The answer is simply: no.
Light is a known, measurable quantity, measurable, photons bouncing and hitting film, sensors and eyeballs. You can teach light. You can explain how placing lights in certain positions will give you a certain effect, you generalize as to how most people interpret that light (soft = beauty, harsh = ruggedness, etc). You can talk about even lighting, measurable with a light meter, snoots, flags, angles, filters, gels, etc.
You can't talk about portraiture (or landscape or any major genre of photography) in those categories. The very question of "What is portraiture?" is asked in many photography and art schools, and discussed at length (ad nauseum) during years. A book can tell you poses (although there are dozens of free posing guides all over the internet), but all they can really show you is what others have done and how to emulate them. Good portraiture is the result of interaction between the photographer, the subject and the subject's surroundings.
The frustrating thing is that for every rule I can share with you about photographing people, I can show you a famous, amazing image the refutes it. Show your subjects face and eyes, right? Sure, until you see Moriyama's work.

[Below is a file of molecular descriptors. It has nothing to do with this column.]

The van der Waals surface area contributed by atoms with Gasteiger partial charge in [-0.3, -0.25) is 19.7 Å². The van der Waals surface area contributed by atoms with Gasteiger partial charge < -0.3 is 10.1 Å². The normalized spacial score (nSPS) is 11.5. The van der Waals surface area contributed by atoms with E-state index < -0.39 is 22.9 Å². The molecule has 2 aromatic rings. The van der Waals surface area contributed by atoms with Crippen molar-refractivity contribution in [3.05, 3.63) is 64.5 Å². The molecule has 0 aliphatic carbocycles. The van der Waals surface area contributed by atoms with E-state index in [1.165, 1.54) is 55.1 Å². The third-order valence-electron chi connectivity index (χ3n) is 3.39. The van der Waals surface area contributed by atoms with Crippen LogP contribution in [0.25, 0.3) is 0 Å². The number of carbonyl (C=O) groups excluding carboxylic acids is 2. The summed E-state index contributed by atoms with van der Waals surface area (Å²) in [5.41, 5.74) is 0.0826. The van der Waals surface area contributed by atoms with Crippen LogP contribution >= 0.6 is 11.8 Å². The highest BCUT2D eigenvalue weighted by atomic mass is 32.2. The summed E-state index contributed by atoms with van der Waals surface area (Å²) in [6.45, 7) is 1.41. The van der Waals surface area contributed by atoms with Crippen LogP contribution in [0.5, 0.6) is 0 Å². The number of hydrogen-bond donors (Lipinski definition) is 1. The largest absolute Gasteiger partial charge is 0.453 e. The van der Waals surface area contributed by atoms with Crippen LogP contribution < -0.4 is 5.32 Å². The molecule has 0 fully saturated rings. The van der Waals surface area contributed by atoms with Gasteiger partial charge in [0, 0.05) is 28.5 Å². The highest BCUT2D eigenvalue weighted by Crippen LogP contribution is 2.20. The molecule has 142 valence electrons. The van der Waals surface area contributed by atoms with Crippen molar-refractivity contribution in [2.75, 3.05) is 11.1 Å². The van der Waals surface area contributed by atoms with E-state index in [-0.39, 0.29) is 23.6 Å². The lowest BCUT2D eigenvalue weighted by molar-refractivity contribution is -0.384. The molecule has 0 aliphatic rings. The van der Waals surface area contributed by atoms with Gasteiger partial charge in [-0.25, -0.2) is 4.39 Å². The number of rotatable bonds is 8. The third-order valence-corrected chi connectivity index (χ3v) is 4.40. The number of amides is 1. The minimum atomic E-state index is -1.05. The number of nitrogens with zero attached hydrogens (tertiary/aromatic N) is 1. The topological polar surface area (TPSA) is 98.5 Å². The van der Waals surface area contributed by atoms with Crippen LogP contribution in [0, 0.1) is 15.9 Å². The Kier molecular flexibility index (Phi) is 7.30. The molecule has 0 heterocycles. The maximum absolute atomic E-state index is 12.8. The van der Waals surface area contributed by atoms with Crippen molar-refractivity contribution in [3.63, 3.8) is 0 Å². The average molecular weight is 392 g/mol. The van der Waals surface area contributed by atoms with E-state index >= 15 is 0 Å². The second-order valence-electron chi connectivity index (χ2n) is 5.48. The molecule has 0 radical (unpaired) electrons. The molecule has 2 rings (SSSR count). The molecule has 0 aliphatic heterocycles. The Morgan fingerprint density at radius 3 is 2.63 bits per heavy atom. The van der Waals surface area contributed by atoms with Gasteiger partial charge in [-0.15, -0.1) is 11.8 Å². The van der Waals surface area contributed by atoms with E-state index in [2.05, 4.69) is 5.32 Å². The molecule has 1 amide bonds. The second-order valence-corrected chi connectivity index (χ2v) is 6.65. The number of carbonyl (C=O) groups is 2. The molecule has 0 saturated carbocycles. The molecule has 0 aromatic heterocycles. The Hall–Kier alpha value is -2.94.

Personally I find photographing people to be the best thing out there. It's both easy and demanding. People love seeing other people. And it's such a wide area of photography. Portraiture is everything from pictures taken at Sears, senior photos, fashion beauty shots, illustrations for magazines, formal, erotic, expressive, etc. It's 3m high prints fiber prints in museums and pictures we keep in our wallets. It's snapshots at parties and formalized shoots with a cast of dozens.
So I'm afraid that I don't have a satisfying answer to your question. I can recommend you try the ancient method of looking at portraiture you admire. Not just your favorite photos, but your favorite paintings as well. (Don't have any favorite paintings? Welcome to an amazing new world of images.) Deconstruct them, not on a technical level, but in their content. Consider their expressions and what they mean to you. Think about how you're able to shape people's perceptions of your subject by your creative decisions, by the moment you decide to capture. That micro expression, that soulful gaze, that smile, that look of disgust.
Cause that's the thing, light is a tool you can use to express yourself. Portraiture is you using that tool.